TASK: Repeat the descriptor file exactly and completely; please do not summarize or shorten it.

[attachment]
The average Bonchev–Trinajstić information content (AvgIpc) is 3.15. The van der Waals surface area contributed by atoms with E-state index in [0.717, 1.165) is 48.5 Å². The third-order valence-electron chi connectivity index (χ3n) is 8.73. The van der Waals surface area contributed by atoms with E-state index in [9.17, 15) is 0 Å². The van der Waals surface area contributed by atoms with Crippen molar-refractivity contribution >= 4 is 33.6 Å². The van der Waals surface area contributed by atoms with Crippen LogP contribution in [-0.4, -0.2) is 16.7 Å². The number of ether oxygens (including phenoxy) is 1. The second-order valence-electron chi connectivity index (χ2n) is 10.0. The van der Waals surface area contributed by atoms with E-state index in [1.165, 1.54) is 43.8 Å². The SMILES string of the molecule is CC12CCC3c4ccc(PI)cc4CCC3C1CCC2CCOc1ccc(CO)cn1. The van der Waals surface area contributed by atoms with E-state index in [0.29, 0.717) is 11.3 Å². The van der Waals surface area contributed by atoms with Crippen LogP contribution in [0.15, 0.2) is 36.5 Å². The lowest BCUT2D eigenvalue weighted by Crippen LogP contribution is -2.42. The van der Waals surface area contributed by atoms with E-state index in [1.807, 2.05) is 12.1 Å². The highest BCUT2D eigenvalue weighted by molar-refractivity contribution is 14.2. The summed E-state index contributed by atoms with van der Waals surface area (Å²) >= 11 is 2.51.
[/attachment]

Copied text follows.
The average Bonchev–Trinajstić information content (AvgIpc) is 3.15. The van der Waals surface area contributed by atoms with E-state index in [0.717, 1.165) is 48.5 Å². The third-order valence-electron chi connectivity index (χ3n) is 8.73. The van der Waals surface area contributed by atoms with E-state index in [9.17, 15) is 0 Å². The van der Waals surface area contributed by atoms with Crippen molar-refractivity contribution >= 4 is 33.6 Å². The van der Waals surface area contributed by atoms with Crippen LogP contribution in [-0.4, -0.2) is 16.7 Å². The number of ether oxygens (including phenoxy) is 1. The second-order valence-electron chi connectivity index (χ2n) is 10.0. The van der Waals surface area contributed by atoms with E-state index in [1.165, 1.54) is 43.8 Å². The SMILES string of the molecule is CC12CCC3c4ccc(PI)cc4CCC3C1CCC2CCOc1ccc(CO)cn1. The van der Waals surface area contributed by atoms with E-state index in [0.29, 0.717) is 11.3 Å². The van der Waals surface area contributed by atoms with Crippen LogP contribution in [0.15, 0.2) is 36.5 Å². The lowest BCUT2D eigenvalue weighted by Crippen LogP contribution is -2.42. The van der Waals surface area contributed by atoms with E-state index in [1.807, 2.05) is 12.1 Å². The highest BCUT2D eigenvalue weighted by molar-refractivity contribution is 14.2. The summed E-state index contributed by atoms with van der Waals surface area (Å²) >= 11 is 2.51.